Algae Control for Fish Ponds and Water Gardens

Algae can be a real nuisance, it detracts from the beauty of your water feature and is hard to control. When we talk about algae we always say “algae control“, and that’s because it is always present in bodies of water that are outside. Algae spores are carried into the water by wind, rain, runoff from surrounding areas, and even animals can deposit them in the water just by stopping by for a drink. So how do you control it? The first thing to do is to understand it better.

Green water algaeHow about a little biology, I know – your not in high school anymore, so don’t worry, there is no quiz. Algae comes in a variety of forms from single cell organisms to more complex cell structures. It needs water, warmth, and lots of sunlight. It also needs nitrogen and phosphates to grow. Since your water feature or pond is likely to be outside it’s a sure bet that it’s getting what it needs during the warm months of the year to thrive. It is also very vigilant, it doesn’t take long for it to completely take over.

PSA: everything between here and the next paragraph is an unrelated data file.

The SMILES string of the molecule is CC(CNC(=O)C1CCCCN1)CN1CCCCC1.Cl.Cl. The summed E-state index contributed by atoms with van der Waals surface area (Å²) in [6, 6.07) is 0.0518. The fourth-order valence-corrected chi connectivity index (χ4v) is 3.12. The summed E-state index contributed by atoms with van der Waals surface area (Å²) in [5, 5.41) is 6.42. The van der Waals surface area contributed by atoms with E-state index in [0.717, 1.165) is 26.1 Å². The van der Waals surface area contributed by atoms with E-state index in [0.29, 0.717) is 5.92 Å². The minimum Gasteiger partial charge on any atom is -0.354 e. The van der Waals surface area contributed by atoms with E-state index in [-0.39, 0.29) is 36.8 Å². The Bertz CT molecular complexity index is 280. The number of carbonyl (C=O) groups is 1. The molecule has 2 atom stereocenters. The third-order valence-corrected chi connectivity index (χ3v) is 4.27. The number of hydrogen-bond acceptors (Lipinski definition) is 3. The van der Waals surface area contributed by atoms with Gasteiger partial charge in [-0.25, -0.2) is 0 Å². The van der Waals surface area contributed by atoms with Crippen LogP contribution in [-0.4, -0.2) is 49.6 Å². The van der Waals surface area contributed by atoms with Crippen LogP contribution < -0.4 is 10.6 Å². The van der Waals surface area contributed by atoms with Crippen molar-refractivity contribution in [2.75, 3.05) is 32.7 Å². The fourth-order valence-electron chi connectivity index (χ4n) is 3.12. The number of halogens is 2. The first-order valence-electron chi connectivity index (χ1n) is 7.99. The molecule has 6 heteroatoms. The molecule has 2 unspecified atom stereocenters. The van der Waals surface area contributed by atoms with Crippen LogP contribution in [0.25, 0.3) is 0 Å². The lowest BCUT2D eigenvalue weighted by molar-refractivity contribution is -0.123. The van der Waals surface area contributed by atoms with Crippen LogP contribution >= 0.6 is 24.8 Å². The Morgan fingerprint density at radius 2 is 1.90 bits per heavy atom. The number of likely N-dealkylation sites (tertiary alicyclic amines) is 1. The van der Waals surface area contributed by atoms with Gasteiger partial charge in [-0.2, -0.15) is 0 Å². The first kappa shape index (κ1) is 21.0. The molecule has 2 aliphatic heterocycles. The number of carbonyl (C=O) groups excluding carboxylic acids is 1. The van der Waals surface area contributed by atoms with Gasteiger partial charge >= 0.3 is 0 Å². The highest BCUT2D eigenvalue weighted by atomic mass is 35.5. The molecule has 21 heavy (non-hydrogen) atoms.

There are several types of algae, but the ones you are most likely to have in your water garden or pond is string algae and green water algae. There are scientific names for them that are difficult to pronounce, not to mention remember, so we will omit them here. String algae gets its name because it forms strings with it’s colonies or a mat of algae when on the surface, which can be scooped out of the water with a net. But green water algae is the hardest to get rid of, it will turn your water green. This is called algae bloom. It will turn so green in fact that you will not be able to see any deeper than the surface of the water if not put in check. It can even reduce the levels of sunlight that penetrates the surface to such a level that it chokes out underwater plants. That’s ugly, and who wants ugly?